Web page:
Father Browne on Titanic

If it had not been for an intransigent Jesuit Provincial, our understanding of life abroad the doomed oceanliner would have been all the poorer. 

In James Cameron’s Titanic, there was a scene of a child and his father playing with a spinning top on the promenade as the protagonist played by Leonardo DiCaprio sneaks onto the first class deck. That small innocent scene of domestic bliss Cameron copied directly from a photograph actually taken abroad the Titanic of 6-year-old Robert Douglas Spedden and his father Frederic.

The photo was taken by one Jesuit novitiate named Francis Browne, later better known as Father Browne. Browne was an enthusiastic amateur photographer (who had received his first camera from the same uncle who later bought him his ticket for the Titanic trip). He sailed with the ship for the first leg of its journey from Southampton, England to Queenstown (now Cobh), Ireland. Although a wealthy family he befriended while on the ship asked him to continue the journey all the way to New York, his superior at Queenstown sent him a laconic, but providential, telegram requesting him to disembark and return home.

Therefore, Browne became one of only eight people who disembarked from Titanic. Back to Queenstown, he carried back around 1,000 photographs taken between April 10th and April 12th 1912 on and around the ship. They were the only photographs taken onboard ‘Titanic’. His photos were later forgotten but eventually rediscovered by another priest and were used as references during the set design process for the film Titanic.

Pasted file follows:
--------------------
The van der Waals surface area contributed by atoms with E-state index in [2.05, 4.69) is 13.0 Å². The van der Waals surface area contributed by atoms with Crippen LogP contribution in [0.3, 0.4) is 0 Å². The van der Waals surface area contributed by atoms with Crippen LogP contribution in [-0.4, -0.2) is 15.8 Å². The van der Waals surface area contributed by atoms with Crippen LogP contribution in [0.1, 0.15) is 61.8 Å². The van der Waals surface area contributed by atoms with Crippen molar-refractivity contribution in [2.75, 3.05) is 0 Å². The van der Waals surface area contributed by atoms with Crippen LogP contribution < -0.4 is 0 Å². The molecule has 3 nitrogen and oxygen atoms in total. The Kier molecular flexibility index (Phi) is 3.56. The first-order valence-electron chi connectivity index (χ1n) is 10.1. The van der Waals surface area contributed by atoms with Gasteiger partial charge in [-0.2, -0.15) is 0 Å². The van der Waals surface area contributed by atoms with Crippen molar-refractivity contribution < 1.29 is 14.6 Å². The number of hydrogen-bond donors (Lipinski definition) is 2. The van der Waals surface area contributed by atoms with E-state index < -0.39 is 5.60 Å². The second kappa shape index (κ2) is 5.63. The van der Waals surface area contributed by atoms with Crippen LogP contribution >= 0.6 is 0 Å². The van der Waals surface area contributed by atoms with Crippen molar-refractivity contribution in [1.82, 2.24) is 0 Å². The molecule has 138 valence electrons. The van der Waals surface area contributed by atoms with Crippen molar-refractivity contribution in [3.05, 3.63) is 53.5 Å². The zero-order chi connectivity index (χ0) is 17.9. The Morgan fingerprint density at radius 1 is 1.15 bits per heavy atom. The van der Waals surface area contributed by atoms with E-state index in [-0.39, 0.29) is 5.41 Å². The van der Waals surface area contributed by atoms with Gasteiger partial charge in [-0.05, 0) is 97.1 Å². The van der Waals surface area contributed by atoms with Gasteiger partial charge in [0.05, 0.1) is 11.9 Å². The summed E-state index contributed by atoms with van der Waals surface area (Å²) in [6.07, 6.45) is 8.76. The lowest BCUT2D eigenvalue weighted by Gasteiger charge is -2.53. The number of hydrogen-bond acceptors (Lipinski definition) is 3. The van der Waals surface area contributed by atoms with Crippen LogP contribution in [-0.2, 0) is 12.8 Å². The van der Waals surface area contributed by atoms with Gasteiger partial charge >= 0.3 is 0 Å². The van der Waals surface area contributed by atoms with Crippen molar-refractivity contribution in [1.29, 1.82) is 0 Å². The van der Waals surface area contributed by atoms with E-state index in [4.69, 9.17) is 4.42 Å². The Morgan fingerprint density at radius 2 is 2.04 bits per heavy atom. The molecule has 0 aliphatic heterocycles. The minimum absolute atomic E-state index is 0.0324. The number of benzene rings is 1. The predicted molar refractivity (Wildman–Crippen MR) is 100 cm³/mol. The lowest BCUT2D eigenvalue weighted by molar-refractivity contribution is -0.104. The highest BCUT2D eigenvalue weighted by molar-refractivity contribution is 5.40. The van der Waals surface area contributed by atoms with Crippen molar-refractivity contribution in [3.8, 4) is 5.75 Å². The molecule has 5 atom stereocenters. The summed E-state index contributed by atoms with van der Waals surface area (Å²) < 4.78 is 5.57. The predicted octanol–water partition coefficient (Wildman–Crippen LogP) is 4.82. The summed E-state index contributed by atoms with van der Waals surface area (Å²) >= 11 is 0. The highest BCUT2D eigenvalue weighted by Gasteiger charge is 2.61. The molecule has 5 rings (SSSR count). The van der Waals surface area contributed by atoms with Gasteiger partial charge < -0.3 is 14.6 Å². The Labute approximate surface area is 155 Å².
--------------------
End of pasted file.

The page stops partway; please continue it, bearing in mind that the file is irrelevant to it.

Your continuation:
Cameron also owed Browne for his photo of the ship’s Marconi Room, which he had taken when he was sending his clerical superior the Marconigram request to travel to New York. The photo was the only picture to be taken of the room – and in any Titanic films since, the Marconi room had been based it on Browne’s partially exposed photograph. Browne also took the last known photograph of Captain Edward Smith.

After the disaster, the photos were instantly featured in many newspapers, and Browne himself became a minor celebrity. As for the Speddens, their terrible fate continued. Although both survived the sinking, Robert was ran over by a car only six months later, and his father drowned in his own dimming pool just a few years later the father.

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